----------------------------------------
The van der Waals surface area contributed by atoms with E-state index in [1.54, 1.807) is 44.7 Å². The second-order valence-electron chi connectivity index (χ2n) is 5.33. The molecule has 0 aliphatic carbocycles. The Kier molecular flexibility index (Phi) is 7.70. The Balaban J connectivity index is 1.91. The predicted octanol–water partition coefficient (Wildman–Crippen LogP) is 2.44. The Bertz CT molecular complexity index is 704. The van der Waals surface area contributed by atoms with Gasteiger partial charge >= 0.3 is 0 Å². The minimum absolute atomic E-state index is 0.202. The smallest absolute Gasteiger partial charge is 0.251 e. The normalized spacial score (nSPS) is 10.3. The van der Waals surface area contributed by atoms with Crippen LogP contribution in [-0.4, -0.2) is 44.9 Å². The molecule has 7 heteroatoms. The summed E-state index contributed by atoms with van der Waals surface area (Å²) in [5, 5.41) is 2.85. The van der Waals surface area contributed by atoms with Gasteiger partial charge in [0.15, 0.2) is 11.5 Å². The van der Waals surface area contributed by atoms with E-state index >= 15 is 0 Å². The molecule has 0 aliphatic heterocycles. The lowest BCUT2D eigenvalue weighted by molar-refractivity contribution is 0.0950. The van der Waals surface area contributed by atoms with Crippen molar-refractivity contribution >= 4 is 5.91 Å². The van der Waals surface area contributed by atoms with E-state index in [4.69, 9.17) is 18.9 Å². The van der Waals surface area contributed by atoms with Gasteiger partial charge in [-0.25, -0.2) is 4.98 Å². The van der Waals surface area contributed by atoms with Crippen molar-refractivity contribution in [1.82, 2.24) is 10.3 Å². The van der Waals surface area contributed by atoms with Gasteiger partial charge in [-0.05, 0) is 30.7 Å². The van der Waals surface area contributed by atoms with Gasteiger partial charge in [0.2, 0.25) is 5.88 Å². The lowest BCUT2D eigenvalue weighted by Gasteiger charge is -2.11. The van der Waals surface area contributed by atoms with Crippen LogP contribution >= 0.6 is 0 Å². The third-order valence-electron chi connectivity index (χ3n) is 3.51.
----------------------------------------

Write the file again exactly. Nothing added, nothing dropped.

The van der Waals surface area contributed by atoms with E-state index in [1.54, 1.807) is 44.7 Å². The second-order valence-electron chi connectivity index (χ2n) is 5.33. The molecule has 0 aliphatic carbocycles. The Kier molecular flexibility index (Phi) is 7.70. The Balaban J connectivity index is 1.91. The predicted octanol–water partition coefficient (Wildman–Crippen LogP) is 2.44. The Bertz CT molecular complexity index is 704. The van der Waals surface area contributed by atoms with Gasteiger partial charge >= 0.3 is 0 Å². The minimum absolute atomic E-state index is 0.202. The smallest absolute Gasteiger partial charge is 0.251 e. The normalized spacial score (nSPS) is 10.3. The van der Waals surface area contributed by atoms with Crippen LogP contribution in [-0.4, -0.2) is 44.9 Å². The molecule has 7 heteroatoms. The summed E-state index contributed by atoms with van der Waals surface area (Å²) in [5, 5.41) is 2.85. The van der Waals surface area contributed by atoms with Gasteiger partial charge in [0.15, 0.2) is 11.5 Å². The van der Waals surface area contributed by atoms with E-state index >= 15 is 0 Å². The molecule has 0 aliphatic heterocycles. The lowest BCUT2D eigenvalue weighted by molar-refractivity contribution is 0.0950. The van der Waals surface area contributed by atoms with Crippen molar-refractivity contribution >= 4 is 5.91 Å². The van der Waals surface area contributed by atoms with E-state index in [4.69, 9.17) is 18.9 Å². The van der Waals surface area contributed by atoms with Gasteiger partial charge in [-0.25, -0.2) is 4.98 Å². The van der Waals surface area contributed by atoms with Crippen molar-refractivity contribution in [1.82, 2.24) is 10.3 Å². The van der Waals surface area contributed by atoms with Gasteiger partial charge in [-0.05, 0) is 30.7 Å². The van der Waals surface area contributed by atoms with Gasteiger partial charge in [0.2, 0.25) is 5.88 Å². The lowest BCUT2D eigenvalue weighted by Gasteiger charge is -2.11. The van der Waals surface area contributed by atoms with Crippen LogP contribution >= 0.6 is 0 Å². The third-order valence-electron chi connectivity index (χ3n) is 3.51.